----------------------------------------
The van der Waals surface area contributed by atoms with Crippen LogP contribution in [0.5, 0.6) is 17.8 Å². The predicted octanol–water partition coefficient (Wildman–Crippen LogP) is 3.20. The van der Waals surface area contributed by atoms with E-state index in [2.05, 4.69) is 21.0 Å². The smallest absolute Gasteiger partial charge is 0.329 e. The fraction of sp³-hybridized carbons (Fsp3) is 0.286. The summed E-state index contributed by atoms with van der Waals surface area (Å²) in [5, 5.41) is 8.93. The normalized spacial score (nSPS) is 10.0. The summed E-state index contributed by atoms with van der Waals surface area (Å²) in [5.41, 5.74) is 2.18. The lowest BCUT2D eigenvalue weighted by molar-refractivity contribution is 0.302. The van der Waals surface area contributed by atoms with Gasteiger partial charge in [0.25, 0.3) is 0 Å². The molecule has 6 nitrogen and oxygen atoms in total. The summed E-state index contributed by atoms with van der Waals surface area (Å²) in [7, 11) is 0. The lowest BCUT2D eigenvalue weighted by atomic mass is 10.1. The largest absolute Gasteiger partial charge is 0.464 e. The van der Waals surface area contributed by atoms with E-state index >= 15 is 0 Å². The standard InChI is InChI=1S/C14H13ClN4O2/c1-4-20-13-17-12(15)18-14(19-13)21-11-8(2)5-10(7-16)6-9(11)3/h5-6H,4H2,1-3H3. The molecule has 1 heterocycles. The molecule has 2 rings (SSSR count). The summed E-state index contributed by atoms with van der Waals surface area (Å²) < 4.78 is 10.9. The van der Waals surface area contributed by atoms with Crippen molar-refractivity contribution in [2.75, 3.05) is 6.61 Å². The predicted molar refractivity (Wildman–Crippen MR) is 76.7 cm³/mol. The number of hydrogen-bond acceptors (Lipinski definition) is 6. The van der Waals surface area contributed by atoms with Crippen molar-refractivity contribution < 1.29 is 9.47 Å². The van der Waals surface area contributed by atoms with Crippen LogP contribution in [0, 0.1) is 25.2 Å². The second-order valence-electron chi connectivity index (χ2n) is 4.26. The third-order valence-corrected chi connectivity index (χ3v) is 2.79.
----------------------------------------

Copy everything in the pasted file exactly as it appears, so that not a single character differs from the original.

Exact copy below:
The van der Waals surface area contributed by atoms with Crippen LogP contribution in [0.5, 0.6) is 17.8 Å². The predicted octanol–water partition coefficient (Wildman–Crippen LogP) is 3.20. The van der Waals surface area contributed by atoms with E-state index in [2.05, 4.69) is 21.0 Å². The smallest absolute Gasteiger partial charge is 0.329 e. The fraction of sp³-hybridized carbons (Fsp3) is 0.286. The summed E-state index contributed by atoms with van der Waals surface area (Å²) in [5, 5.41) is 8.93. The normalized spacial score (nSPS) is 10.0. The summed E-state index contributed by atoms with van der Waals surface area (Å²) in [5.41, 5.74) is 2.18. The lowest BCUT2D eigenvalue weighted by molar-refractivity contribution is 0.302. The van der Waals surface area contributed by atoms with Gasteiger partial charge in [0.25, 0.3) is 0 Å². The molecule has 6 nitrogen and oxygen atoms in total. The summed E-state index contributed by atoms with van der Waals surface area (Å²) in [7, 11) is 0. The lowest BCUT2D eigenvalue weighted by atomic mass is 10.1. The largest absolute Gasteiger partial charge is 0.464 e. The van der Waals surface area contributed by atoms with E-state index >= 15 is 0 Å². The standard InChI is InChI=1S/C14H13ClN4O2/c1-4-20-13-17-12(15)18-14(19-13)21-11-8(2)5-10(7-16)6-9(11)3/h5-6H,4H2,1-3H3. The molecule has 1 heterocycles. The molecule has 2 rings (SSSR count). The summed E-state index contributed by atoms with van der Waals surface area (Å²) < 4.78 is 10.9. The van der Waals surface area contributed by atoms with Crippen molar-refractivity contribution in [2.75, 3.05) is 6.61 Å². The predicted molar refractivity (Wildman–Crippen MR) is 76.7 cm³/mol. The number of hydrogen-bond acceptors (Lipinski definition) is 6. The van der Waals surface area contributed by atoms with Crippen molar-refractivity contribution < 1.29 is 9.47 Å². The van der Waals surface area contributed by atoms with Crippen LogP contribution in [0, 0.1) is 25.2 Å². The second-order valence-electron chi connectivity index (χ2n) is 4.26. The third-order valence-corrected chi connectivity index (χ3v) is 2.79.